If Breastfeeding Is So Natural, Why Doesn’t It Come Naturally?


If breastfeeding is so natural, why doesn’t it come naturally? I think about this question daily. I am 5 weeks into breastfeeding my newborn son and most of my time is spent topless with a small fussy human attached to me. My tailbone hurts from sitting. My back hurts from being hunched over trying to perfect our latch. My nipples have finally just now healed from the bleeding, scabs and blisters. For two weeks straight, I had thrush in my nipples, which made nursing feel like tiny razors were coming out instead of milk. I have had to cut out all dairy from my diet because it gives him stomach pains and diarrhea. (R.I.P pizza, nachos, and ice cream!) Due to a surgery I had on my right breast when I was 19, only my left breast produces milk. These are just some of the physical challenges I have experienced.

The emotional and mental stressors are another story. I’ll be honest, some days it feels like he’s sucking the very life out of me. Many times, I dread the next feeding. I have no idea if he’s eating enough. It seems like he’s always hungry… always fussy after a feeding. Is it hunger or does his tummy hurt? I have no idea. It’s a constant balancing act; an anxiety-inducing guessing game.

My milk didn’t come in until 6 days after my son was born and he lost 15% of his body weight. From that point on, the pediatricians wanted me to supplement with formula after every feeding. The lactation consultants had a different viewpoint, focusing on building my milk supply long term.

The doctors have been supportive of my desire to continue breastfeeding, as long as we monitored my baby’s weight gain closely. So we have gone in for weight checks at the doctor and lactation groups weekly. To say that feeding has been the major focus of the last five weeks would be an understatement.

I think many moms would have decided to switch to formula feeding by this point and there would be no shame in doing so. I have contemplated the switch almost every day. My mother, seeing my struggles in the first few weeks, asked me if I had an emotional attachment to breastfeeding. My husband asked me why I was trying so hard for something that seemed to him to not matter much in the long run.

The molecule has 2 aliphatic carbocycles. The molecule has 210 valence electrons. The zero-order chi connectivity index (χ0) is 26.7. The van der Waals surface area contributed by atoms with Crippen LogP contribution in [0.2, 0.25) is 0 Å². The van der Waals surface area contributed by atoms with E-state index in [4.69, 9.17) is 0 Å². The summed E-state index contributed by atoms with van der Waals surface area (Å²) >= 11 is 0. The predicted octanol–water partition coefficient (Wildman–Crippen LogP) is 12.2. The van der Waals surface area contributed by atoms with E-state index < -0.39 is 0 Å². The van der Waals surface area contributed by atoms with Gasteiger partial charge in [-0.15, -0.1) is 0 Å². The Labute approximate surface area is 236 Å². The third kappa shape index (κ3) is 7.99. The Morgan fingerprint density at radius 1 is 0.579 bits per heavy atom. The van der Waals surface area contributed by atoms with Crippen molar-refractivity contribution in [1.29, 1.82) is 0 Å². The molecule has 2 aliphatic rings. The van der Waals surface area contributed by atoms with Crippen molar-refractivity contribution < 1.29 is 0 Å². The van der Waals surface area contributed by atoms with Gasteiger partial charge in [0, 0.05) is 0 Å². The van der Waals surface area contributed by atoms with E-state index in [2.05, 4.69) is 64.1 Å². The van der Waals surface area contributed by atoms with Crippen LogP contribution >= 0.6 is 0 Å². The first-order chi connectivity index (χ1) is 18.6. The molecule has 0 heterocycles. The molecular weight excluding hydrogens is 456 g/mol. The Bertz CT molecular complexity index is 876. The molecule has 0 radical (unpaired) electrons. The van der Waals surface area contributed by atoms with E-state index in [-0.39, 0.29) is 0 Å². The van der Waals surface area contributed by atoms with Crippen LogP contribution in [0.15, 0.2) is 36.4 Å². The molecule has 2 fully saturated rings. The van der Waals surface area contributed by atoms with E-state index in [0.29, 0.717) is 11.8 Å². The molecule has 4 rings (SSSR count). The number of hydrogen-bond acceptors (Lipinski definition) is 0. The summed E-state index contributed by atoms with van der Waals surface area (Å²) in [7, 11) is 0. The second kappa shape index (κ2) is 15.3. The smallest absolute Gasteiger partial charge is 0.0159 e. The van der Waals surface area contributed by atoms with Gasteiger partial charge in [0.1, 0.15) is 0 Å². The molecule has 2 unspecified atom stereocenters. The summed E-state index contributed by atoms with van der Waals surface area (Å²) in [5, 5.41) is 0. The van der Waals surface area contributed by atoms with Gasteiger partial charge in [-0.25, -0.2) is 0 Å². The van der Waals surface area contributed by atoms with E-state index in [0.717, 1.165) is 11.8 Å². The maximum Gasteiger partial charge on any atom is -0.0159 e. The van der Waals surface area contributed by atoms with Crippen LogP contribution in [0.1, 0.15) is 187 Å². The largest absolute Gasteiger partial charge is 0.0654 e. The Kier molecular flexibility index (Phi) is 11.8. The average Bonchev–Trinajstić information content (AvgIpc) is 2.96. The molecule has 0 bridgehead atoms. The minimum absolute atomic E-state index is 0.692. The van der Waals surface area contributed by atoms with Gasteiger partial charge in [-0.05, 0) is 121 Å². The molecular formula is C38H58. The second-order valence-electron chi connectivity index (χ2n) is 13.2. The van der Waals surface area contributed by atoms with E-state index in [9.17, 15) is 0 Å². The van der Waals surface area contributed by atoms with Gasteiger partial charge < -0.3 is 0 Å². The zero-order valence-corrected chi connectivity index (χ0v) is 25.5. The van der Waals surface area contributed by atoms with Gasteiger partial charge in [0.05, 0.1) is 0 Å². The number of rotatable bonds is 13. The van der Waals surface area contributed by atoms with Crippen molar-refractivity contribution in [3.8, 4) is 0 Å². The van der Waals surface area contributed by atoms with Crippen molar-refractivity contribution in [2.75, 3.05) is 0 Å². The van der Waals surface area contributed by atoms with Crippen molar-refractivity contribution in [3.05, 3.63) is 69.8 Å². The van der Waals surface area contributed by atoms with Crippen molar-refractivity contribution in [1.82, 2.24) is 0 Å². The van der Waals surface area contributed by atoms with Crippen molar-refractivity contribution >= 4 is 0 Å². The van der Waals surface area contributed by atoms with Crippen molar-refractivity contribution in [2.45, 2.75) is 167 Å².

My answer is simply that I’m not ready to quit. I know that any amount of breastmilk I can give my son is so good for him. Even if I can only do it for a few months, I will continue to try my best to provide him the antibodies and health benefits that breastmilk provides. If I have to feed him a combination of breastmilk and formula, he will still be getting the benefits of breastmilk and the additional calories required to grow healthy and strong from formula. I can feel good about that.

Breastfeeding one month old

I’ll end this post with the three best pieces of breastfeeding advice I have received:

1.) When you feel like giving up breastfeeding, give it one more day. I credit this mantra for getting me past the first month!

2.) Even if breastfeeding is not enjoyable, try to focus on the positives. Think about how good it is for you both. Watch the way your baby searches for you and immediately calms down when you offer him your breast. No one else can give him that instant comfort. Look at his sweet face in total peace in your arms and soak it in. This special time won’t last forever, no matter how long your breastfeeding journey lasts.

3.) When breastfeeding stops being the best thing for both mother and baby, then it’s ok to stop. Breastfeeding is a mutually beneficial relationship. So it has to be beneficial for both partners.

Breastfeeding can be really, really hard. And it certainly does not come naturally for everyone. If you are reading this and in a similar situation as me, know that you are not alone! We all should feel incredibly proud that we’ve made it as far as we have.


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